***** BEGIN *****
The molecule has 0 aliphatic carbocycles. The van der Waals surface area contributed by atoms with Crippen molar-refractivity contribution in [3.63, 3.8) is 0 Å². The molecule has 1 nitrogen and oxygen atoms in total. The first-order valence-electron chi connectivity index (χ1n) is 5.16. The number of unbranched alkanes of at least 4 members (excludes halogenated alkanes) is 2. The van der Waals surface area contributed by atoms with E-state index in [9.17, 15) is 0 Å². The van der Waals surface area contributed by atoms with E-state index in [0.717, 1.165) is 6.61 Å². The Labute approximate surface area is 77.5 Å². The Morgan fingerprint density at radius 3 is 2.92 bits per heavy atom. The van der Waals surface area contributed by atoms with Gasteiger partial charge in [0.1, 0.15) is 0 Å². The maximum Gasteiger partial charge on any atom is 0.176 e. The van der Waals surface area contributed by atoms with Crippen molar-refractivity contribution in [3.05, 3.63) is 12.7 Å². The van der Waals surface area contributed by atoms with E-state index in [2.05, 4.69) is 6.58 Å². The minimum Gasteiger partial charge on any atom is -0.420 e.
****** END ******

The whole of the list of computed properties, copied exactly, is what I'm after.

The molecule has 0 aliphatic carbocycles. The van der Waals surface area contributed by atoms with Crippen molar-refractivity contribution in [3.63, 3.8) is 0 Å². The molecule has 1 nitrogen and oxygen atoms in total. The first-order valence-electron chi connectivity index (χ1n) is 5.16. The number of unbranched alkanes of at least 4 members (excludes halogenated alkanes) is 2. The van der Waals surface area contributed by atoms with E-state index in [9.17, 15) is 0 Å². The van der Waals surface area contributed by atoms with E-state index in [0.717, 1.165) is 6.61 Å². The Labute approximate surface area is 77.5 Å². The Morgan fingerprint density at radius 3 is 2.92 bits per heavy atom. The van der Waals surface area contributed by atoms with Gasteiger partial charge in [0.1, 0.15) is 0 Å². The maximum Gasteiger partial charge on any atom is 0.176 e. The van der Waals surface area contributed by atoms with Crippen molar-refractivity contribution in [3.05, 3.63) is 12.7 Å². The van der Waals surface area contributed by atoms with E-state index in [2.05, 4.69) is 6.58 Å². The minimum Gasteiger partial charge on any atom is -0.420 e.